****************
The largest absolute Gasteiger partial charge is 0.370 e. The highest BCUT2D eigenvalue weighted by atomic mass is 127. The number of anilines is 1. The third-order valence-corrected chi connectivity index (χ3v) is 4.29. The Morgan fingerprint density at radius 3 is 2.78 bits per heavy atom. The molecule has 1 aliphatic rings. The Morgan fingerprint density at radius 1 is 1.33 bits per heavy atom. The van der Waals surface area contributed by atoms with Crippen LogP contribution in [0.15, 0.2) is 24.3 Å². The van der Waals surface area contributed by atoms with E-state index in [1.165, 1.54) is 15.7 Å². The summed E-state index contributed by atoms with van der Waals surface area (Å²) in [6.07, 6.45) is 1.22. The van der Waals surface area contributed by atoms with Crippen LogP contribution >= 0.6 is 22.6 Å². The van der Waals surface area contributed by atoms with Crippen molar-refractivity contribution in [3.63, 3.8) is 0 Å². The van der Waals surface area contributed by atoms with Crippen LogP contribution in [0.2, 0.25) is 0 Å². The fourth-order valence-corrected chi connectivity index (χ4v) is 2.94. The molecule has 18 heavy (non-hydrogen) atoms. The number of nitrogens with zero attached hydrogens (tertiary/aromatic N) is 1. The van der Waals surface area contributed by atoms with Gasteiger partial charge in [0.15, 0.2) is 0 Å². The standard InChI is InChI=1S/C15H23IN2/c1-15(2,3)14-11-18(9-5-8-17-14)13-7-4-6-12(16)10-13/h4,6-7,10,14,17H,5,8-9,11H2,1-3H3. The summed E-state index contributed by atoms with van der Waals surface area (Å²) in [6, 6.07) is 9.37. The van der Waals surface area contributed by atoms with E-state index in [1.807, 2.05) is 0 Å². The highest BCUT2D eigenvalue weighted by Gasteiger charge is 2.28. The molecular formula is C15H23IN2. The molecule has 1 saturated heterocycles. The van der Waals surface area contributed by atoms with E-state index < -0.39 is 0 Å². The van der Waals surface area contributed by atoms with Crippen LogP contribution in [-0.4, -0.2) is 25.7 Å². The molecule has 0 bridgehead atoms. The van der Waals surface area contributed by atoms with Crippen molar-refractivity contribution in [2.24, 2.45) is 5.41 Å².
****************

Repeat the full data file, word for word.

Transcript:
The largest absolute Gasteiger partial charge is 0.370 e. The highest BCUT2D eigenvalue weighted by atomic mass is 127. The number of anilines is 1. The third-order valence-corrected chi connectivity index (χ3v) is 4.29. The Morgan fingerprint density at radius 3 is 2.78 bits per heavy atom. The molecule has 1 aliphatic rings. The Morgan fingerprint density at radius 1 is 1.33 bits per heavy atom. The van der Waals surface area contributed by atoms with Crippen LogP contribution in [0.15, 0.2) is 24.3 Å². The van der Waals surface area contributed by atoms with E-state index in [1.165, 1.54) is 15.7 Å². The summed E-state index contributed by atoms with van der Waals surface area (Å²) in [6.07, 6.45) is 1.22. The van der Waals surface area contributed by atoms with Crippen LogP contribution >= 0.6 is 22.6 Å². The van der Waals surface area contributed by atoms with Crippen molar-refractivity contribution in [3.63, 3.8) is 0 Å². The van der Waals surface area contributed by atoms with Crippen LogP contribution in [0.2, 0.25) is 0 Å². The fourth-order valence-corrected chi connectivity index (χ4v) is 2.94. The molecule has 18 heavy (non-hydrogen) atoms. The number of nitrogens with zero attached hydrogens (tertiary/aromatic N) is 1. The van der Waals surface area contributed by atoms with Gasteiger partial charge in [0.15, 0.2) is 0 Å². The standard InChI is InChI=1S/C15H23IN2/c1-15(2,3)14-11-18(9-5-8-17-14)13-7-4-6-12(16)10-13/h4,6-7,10,14,17H,5,8-9,11H2,1-3H3. The summed E-state index contributed by atoms with van der Waals surface area (Å²) in [6, 6.07) is 9.37. The van der Waals surface area contributed by atoms with E-state index in [1.807, 2.05) is 0 Å². The highest BCUT2D eigenvalue weighted by Gasteiger charge is 2.28. The molecular formula is C15H23IN2. The molecule has 1 saturated heterocycles. The van der Waals surface area contributed by atoms with E-state index < -0.39 is 0 Å². The van der Waals surface area contributed by atoms with Crippen LogP contribution in [-0.4, -0.2) is 25.7 Å². The molecule has 0 bridgehead atoms. The van der Waals surface area contributed by atoms with Crippen molar-refractivity contribution in [2.24, 2.45) is 5.41 Å².